• 15. The Bad News… Healthcare VC Fundraising Down Sharply Amount Raised ($M) # Funds $200,000 236 222 $150,000$ Raised (in millions) 145 $100,000 $50,000 62 38 $- 2006 2007 2008 2009 2010 Data from Thomson Reuters www.cvg.org
  • 16. The Good News…Healthcare VC Investments Holding Steady Biotechnology Medical Devices and Equipment Healthcare Services 2000 1800 152 100 147 114 1600 93 1400 671 717 630 677Number of Investments 1200 608 1000 800 600 1067 1004 1051 998 895 400 200 0 2006 2007 2008 2009 2010 Data from Thomson Reuters www.cvg.org
  • 17. Five Year Liquidity: IPO Market Rebounding Biotech Medical Devices & Equipment Healthcare Services Total Amt 35 $3,000 1 30 $2,500 10 25 $2,000 Total $ Raised (in millions) 10Number of IPOs 20 $1,500 15 1 3 $1,000 10 21 17 12 $500 5 1 2 3 0 1 $- 2006 2007 2008 2009 2010 Data from Thomson Reuters www.cvg.org
  • 18. Five Year Liquidity: M&A Activity Increasing Biotech Medical Devices & Equipment Healthcare Services Total Amt 70 $9,000 $8,000 60 12 9 $7,000 50 5 $6,000 Total $ Value (in millions) 21Number of Deals 40 21 4 $5,000 23 3 30 $4,000 19 14 $3,000 20 32 $2,000 29 24 10 19 19 $1,000 0 $- 2006 2007 2008 2009 2010 Data from Thomson Reuters www.cvg.org
  • 19. Introduction Panelist Lynne Garner President and Trustee The Donaghue Foundation www.cvg.org
  • 20. Who is Donaghue • Who is Donaghue, our grant programs, and what we need help with • Impact investing from our perspective • How can entrepreneurs help Donaghue and similar foundations • Final thoughts www.cvg.org
  • 21. The Patrick and Catherine WeldonDonaghue Medical Research Foundation • Private foundation; Current assets $62M • >$83M in grants • Investments: – 2.8 cash – 58.7 equities – 33.1 fixed income – 2.4 real estate – 2.8 commodities • No alternatives www.cvg.org
  • 22. Donaghue’s purpose “to provide financial assistance for research in the fields of cancer, health disease and/or other medical research to promote medical knowledge which will be of practical benefit tothe preservation, maintenance, and improvement of human life” www.cvg.org
  • 23. Grant Programs www.cvg.org
  • 24. Ex: Program for Research Leadership • Team-based award – team often includes someone from outside academic community • 4 years - $220,000 each year • 3 components to application: research, knowledge uptake, team-building • Non-researcher on review committee to “kick the knowledge uptake tires” www.cvg.org
  • 25. New grant program – R3 • $30K-$50K for 18 month • Purchase consultation to bridge from research to users – Market analysis, focus group of potential users – Graphic design & digitizing intervention materials – Programming for use in HER – Develop prototype • Applications would not get a research-methods review • Open to former Donaghue grantees www.cvg.org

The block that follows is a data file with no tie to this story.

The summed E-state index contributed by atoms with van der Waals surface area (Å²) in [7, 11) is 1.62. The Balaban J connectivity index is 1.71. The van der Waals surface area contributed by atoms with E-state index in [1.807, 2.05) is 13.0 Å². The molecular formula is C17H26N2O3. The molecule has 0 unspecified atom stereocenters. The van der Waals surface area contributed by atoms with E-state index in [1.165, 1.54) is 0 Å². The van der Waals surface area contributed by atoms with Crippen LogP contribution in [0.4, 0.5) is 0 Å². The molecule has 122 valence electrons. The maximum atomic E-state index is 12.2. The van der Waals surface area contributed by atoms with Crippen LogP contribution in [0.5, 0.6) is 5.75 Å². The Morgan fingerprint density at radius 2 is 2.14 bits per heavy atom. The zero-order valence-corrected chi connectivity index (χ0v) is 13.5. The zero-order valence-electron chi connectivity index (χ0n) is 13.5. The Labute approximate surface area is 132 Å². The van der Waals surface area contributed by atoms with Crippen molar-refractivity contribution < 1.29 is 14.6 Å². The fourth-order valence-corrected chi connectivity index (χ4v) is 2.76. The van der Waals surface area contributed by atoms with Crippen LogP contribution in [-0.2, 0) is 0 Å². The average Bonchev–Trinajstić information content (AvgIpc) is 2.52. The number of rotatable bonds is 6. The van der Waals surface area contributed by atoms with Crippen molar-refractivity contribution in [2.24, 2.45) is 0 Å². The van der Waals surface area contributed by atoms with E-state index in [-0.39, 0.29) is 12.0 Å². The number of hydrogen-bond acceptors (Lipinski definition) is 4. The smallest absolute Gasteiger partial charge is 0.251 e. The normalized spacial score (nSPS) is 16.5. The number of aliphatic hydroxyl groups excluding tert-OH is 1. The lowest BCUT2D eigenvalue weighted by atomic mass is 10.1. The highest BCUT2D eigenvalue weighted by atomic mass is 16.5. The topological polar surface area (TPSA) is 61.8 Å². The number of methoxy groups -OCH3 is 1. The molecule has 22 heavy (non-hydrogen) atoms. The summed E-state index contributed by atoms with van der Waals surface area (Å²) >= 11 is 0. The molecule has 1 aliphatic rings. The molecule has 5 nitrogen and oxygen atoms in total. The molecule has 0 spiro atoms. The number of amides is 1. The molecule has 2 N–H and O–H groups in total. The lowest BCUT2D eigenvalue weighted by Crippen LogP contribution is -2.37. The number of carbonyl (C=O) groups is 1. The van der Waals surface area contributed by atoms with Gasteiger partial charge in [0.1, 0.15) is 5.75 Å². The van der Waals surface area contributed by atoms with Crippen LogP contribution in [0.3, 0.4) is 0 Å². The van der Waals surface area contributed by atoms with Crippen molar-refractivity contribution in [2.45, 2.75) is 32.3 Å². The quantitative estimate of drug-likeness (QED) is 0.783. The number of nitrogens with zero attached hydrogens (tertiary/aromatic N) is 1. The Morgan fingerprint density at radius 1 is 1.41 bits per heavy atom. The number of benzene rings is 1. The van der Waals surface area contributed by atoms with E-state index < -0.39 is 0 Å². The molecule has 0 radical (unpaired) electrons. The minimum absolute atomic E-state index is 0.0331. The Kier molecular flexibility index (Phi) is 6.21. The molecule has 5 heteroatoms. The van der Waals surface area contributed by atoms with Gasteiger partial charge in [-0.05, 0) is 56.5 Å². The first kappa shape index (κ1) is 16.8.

• 26. Beyond Grant Programs www.cvg.org
  • 27. Opportunities to gain expertise Social marketing Effective communications Sharyn Sutton PhD, AARP Foundation Chip Heath, PhD Stanford University Venture capital investment Scaling up evidence -based programs Guy Fish, MD, Fletcher Spaght Ventures Peggy Hill, MS, National Replication office, Nurse-Family partnership www.cvg.org
  • 28. Grantees with specific “after the grant”projects Donaghue grant-7 yrs, $3M Donaghue grant-4 yrs, $.9M Study interventions reduced falls through risk factor Faith-based weight loss intervention program identification, and changing provider, health care developed organization and patient practices by/for African -American women effective in producing modest, sustained outcomes Donaghue grant-5 yrs, $1.2M Donaghue grant-2 yrs. $245K Study primary care based Use of medical simulation to improve leadership & physician interventions teamwork in addressing patient safety issues improved asthma management & reduced medical cost s for high risk children www.cvg.org
  • 29. Initiatives to advance the scale-up field,contribute to community building Funders Forum Scale up conference Generate discussion/action by funders of health Participate in collaborative, multi-stakeholder interventions efforts Commissioned white papers Think Tank support Survey of university technology Academic researchers & community- transfer offices based physicians discuss collaborating to Improve patient care Scale-up of evidence- based community Health programs Market receptivity to adopting interventions www.cvg.org
  • 30. Impact Investing Mission-related investing Program-related investing www.cvg.org
  • 31. IRS rules for private foundations • Restrictions on self-dealing • Must annually distribute 5% for charitable purposes • Limit on their holdings in private businesses • Investments must not jeopardize charitable purpose • Expenditures must further charitable purpose www.cvg.org
  • 32. “Should a private foundation bemore than a private investmentcompany that uses some of itsexcess cash flow for charitablepurposes?”Luther Ragin, F.B. Heron Foundation
  • 33. Mission Related Investing – the 95% • Most foundations invest in fund of funds • Questions regarding MRIs (esp. for single-fund investments) – How does the investment align with mission? – Structure of investment and level of risk? – What due diligence is needed to evaluate? – What benchmarks are used to monitor? • Easier for you; harder for us www.cvg.org